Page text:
Challenge a course when appropriate. If for some reason you are not satisfied with the course level you were assigned, you may want to challenge a course. This usually involves taking a placement exam that covers the material that would normally have been presented in the course. If you pass the exam, you are not required to take the course and can move on to higher level classes. Most colleges levy a fee for the process of challenging a course—and a student will have to pay the fee whether or not their challenge is successful. Also, if you do pass the exam you may have to pay for being awarded credits for the course. Again, check with your advisor before beginning the process.
Registering for Classes
Registration can be a cross between the lottery, an online video game, and a popular sale. Mark your choices, stretch out your fingertips, get your codes and passwords ready, and...wait...and...GO!!! The process varies from campus to campus but you can count on some element of surprise and anxiety until you are a junior or senior and you get top pick of classes. Build your ideal schedule in advance, knowing that you'll need to be flexible on the day of registration. Here are things to keep in mind as you create your schedule:
Your commitments. Do you have a work schedule? Family commitments? Extracurricular activities? Make sure you plan your classes accordingly. If you will be working until midnight most nights you probably don't want to schedule an 8:00 a.m. class. If you have a major sports tournament coming up, you may want to limit the number of challenging classes you take that term.
Your biological clock. Not that one! The other one—the one that tells you to wake up at 5:00 a.m. and feel drowsy at 3:00 p.m. (or vice versa). By now you know when you're most alert, most able to learn, and most energized. Schedule classes and homework time for those hours, if possible. It's easy to find energy to play Ultimate Frisbee or to chat with a friend, but it's difficult to muster energy to sit through hundreds of slides of ancient artifacts—if those hundreds of slides are projected onto a screen in a dark, warm room when you're at your sleepiest.
Your downtime. You need to get from one class to the next. You need to eat. You need to study. (OK, maybe studying doesn't count as downtime. But "non-class time" has a certain awkwardness to it, so we'll file it in this category.) Be deliberate about your class schedule and your break schedule.
Do everything in your power to create an ideal schedule, make sure your bills and fines are paid up (sometimes the most miniscule fine can keep you from registering!), preview the registration process, get instructor approval for those classes that require it, have your pins and passwords handy, and register the very moment it's open to you.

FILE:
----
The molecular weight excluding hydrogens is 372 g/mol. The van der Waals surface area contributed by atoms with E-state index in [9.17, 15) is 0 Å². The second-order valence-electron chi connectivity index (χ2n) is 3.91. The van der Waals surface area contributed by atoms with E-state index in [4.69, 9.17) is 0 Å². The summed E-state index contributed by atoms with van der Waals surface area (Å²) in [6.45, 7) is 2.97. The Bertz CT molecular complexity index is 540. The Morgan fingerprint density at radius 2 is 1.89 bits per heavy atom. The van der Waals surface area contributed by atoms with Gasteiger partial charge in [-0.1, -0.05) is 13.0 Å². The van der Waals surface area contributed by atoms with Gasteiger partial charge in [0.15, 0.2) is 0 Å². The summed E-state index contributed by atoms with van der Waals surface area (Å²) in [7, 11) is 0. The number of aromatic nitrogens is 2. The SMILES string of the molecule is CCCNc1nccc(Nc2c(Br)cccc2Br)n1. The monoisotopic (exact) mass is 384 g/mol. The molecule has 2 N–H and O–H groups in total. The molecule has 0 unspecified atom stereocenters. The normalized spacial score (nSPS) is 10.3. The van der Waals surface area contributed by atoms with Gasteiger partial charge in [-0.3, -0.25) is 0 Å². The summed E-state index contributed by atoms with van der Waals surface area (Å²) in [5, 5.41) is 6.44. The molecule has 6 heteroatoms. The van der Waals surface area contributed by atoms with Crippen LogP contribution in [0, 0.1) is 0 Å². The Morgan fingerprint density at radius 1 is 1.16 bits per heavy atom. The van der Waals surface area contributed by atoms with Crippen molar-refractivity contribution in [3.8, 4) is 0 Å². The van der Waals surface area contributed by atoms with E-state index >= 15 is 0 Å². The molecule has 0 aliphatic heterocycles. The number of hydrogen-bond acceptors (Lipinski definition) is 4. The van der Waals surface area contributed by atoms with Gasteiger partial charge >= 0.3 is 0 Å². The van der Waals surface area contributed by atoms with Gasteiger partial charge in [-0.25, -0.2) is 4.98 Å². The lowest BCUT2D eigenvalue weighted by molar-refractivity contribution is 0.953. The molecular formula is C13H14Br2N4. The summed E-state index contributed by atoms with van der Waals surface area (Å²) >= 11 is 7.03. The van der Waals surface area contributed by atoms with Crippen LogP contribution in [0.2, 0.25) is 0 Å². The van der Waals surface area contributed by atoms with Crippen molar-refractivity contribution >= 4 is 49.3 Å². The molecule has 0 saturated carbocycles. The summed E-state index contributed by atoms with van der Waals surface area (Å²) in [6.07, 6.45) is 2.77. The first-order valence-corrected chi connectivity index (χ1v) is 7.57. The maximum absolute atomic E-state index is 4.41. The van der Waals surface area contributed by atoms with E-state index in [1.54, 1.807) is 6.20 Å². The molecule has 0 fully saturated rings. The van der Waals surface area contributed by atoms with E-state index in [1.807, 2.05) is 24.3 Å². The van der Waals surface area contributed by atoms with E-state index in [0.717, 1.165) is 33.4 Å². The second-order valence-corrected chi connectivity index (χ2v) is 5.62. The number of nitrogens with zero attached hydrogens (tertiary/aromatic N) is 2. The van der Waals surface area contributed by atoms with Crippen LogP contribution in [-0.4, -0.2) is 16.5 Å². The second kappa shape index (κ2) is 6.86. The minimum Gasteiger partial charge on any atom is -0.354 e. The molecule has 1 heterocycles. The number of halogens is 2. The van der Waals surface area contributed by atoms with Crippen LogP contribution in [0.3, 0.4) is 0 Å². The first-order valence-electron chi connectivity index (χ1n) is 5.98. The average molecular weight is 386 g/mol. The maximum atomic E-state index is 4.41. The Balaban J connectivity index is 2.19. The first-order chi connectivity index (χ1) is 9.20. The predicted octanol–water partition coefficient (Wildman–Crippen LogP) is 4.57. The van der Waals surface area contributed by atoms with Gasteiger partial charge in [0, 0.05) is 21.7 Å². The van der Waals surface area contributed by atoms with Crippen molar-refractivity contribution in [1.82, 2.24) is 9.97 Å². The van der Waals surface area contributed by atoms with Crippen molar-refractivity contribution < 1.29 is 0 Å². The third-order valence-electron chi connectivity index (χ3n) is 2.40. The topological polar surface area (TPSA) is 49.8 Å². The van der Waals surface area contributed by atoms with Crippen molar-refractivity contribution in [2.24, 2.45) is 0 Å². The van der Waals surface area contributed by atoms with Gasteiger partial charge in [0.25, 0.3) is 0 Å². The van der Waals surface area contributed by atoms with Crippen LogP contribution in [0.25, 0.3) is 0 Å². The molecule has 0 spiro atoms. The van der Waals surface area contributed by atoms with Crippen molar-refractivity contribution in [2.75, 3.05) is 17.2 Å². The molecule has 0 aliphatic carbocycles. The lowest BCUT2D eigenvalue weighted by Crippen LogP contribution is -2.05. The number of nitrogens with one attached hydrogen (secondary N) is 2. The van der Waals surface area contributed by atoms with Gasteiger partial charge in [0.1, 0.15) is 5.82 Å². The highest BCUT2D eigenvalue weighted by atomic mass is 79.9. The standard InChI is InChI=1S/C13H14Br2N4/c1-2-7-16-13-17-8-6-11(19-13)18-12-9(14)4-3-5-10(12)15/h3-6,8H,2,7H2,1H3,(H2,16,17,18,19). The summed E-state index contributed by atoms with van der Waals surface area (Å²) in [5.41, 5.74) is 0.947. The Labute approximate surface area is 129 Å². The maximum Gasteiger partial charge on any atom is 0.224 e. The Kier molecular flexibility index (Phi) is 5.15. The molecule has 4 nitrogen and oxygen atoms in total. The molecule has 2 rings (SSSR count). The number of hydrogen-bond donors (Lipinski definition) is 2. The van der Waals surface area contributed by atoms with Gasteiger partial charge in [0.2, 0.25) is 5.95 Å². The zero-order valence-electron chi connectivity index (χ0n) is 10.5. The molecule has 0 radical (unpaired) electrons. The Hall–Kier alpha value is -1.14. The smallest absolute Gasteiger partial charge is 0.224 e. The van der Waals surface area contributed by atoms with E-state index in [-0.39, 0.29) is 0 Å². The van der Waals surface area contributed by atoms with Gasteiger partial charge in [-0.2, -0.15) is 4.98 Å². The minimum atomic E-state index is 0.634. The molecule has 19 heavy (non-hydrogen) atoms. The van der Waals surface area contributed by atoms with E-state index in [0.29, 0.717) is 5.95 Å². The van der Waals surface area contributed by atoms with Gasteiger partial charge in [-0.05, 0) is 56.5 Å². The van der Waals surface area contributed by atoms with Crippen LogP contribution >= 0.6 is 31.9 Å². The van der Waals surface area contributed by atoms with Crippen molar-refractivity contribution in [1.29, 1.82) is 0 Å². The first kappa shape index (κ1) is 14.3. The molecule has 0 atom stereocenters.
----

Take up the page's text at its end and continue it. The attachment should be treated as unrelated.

The Filled Class
You researched and planned. You tapped in the right numbers at the right time and...you were denied. The filled class is one of the frustrations of the first year of college, right up there with having to share a closet. One remedy is to take a breath
and see what else is available. If you really have your heart set on that class, you can contact the instructor directly and ask if he or she would be willing to make an exception. Or you can ask the instructor if she or he will allow you to attend the class through the add/drop period and take the spot of a registered student who decides to drop the course. You may even be able to register for an open section of the course, but attend the lecture of the closed class. Make sure your instructor is on board with this switch and confirm that the lectures and content for the two classes are identical before you attempt this creative approach.
Academic Planning Exercises
- Review all the majors your school offers and research at least two that interest you. What are the credit requirements for each major? What kinds of prerequisites are there for each major? Which classes in the subject seem particularly interesting? Which classes in the subject seem particularly difficult or not interesting? What kinds of intern- ships or apprenticeships are related to each major? What kinds of career opportunities are there?
- Which resources were most helpful in answering the questions above?
- Take an aptitude test or personality test at your college career center or counseling office. Or, if those tests are unavailable on campus, take one online. Reflect on your results: According to the test, what are your strengths, weaknesses, personality traits, and interests? Which education or career paths do the results suggest for you? What did you learn about yourself (or about the test) through this process?
- Outline your ideal week: When would you attend classes? When would you study? What extracurricular activities would you do and when? When would you sleep and eat? How much time would you spend socializing and what kinds of socializing would you prefer? What other things would you do with your time?
- What resources are available to find out more about a class or instruc- tor at your college?